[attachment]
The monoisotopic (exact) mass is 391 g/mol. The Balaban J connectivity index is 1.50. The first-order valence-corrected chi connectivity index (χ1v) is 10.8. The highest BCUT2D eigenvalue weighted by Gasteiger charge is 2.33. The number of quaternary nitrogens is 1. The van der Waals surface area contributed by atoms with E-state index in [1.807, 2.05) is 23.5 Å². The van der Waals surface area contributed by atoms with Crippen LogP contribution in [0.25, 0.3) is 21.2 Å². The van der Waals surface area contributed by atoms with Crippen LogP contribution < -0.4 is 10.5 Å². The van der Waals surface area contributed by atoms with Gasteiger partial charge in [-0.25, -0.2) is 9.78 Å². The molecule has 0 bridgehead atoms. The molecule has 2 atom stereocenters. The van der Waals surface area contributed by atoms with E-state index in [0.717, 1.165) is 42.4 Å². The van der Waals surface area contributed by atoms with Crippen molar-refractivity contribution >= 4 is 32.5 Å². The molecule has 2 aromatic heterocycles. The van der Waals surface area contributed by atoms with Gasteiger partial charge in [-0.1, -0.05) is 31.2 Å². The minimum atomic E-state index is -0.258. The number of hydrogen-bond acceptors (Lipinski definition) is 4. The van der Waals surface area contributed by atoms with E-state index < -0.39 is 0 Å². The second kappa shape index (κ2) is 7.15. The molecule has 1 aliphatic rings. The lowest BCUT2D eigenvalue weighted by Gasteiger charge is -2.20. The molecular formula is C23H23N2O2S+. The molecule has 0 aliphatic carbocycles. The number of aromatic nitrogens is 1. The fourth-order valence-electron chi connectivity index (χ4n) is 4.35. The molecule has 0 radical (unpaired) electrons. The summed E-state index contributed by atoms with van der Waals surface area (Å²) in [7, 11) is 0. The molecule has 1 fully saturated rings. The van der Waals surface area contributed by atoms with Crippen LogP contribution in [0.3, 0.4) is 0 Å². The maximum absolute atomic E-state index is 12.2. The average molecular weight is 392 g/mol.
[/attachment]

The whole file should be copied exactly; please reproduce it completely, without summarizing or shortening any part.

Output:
The monoisotopic (exact) mass is 391 g/mol. The Balaban J connectivity index is 1.50. The first-order valence-corrected chi connectivity index (χ1v) is 10.8. The highest BCUT2D eigenvalue weighted by Gasteiger charge is 2.33. The number of quaternary nitrogens is 1. The van der Waals surface area contributed by atoms with E-state index in [1.807, 2.05) is 23.5 Å². The van der Waals surface area contributed by atoms with Crippen LogP contribution in [0.25, 0.3) is 21.2 Å². The van der Waals surface area contributed by atoms with Crippen LogP contribution < -0.4 is 10.5 Å². The van der Waals surface area contributed by atoms with Gasteiger partial charge in [-0.25, -0.2) is 9.78 Å². The molecule has 0 bridgehead atoms. The molecule has 2 atom stereocenters. The van der Waals surface area contributed by atoms with E-state index in [0.717, 1.165) is 42.4 Å². The van der Waals surface area contributed by atoms with Crippen molar-refractivity contribution >= 4 is 32.5 Å². The molecule has 2 aromatic heterocycles. The van der Waals surface area contributed by atoms with Gasteiger partial charge in [-0.1, -0.05) is 31.2 Å². The minimum atomic E-state index is -0.258. The number of hydrogen-bond acceptors (Lipinski definition) is 4. The van der Waals surface area contributed by atoms with E-state index < -0.39 is 0 Å². The second kappa shape index (κ2) is 7.15. The molecule has 1 aliphatic rings. The lowest BCUT2D eigenvalue weighted by Gasteiger charge is -2.20. The molecular formula is C23H23N2O2S+. The molecule has 0 aliphatic carbocycles. The number of aromatic nitrogens is 1. The fourth-order valence-electron chi connectivity index (χ4n) is 4.35. The molecule has 0 radical (unpaired) electrons. The summed E-state index contributed by atoms with van der Waals surface area (Å²) in [7, 11) is 0. The molecule has 1 fully saturated rings. The van der Waals surface area contributed by atoms with Crippen LogP contribution in [0.3, 0.4) is 0 Å². The maximum absolute atomic E-state index is 12.2. The average molecular weight is 392 g/mol.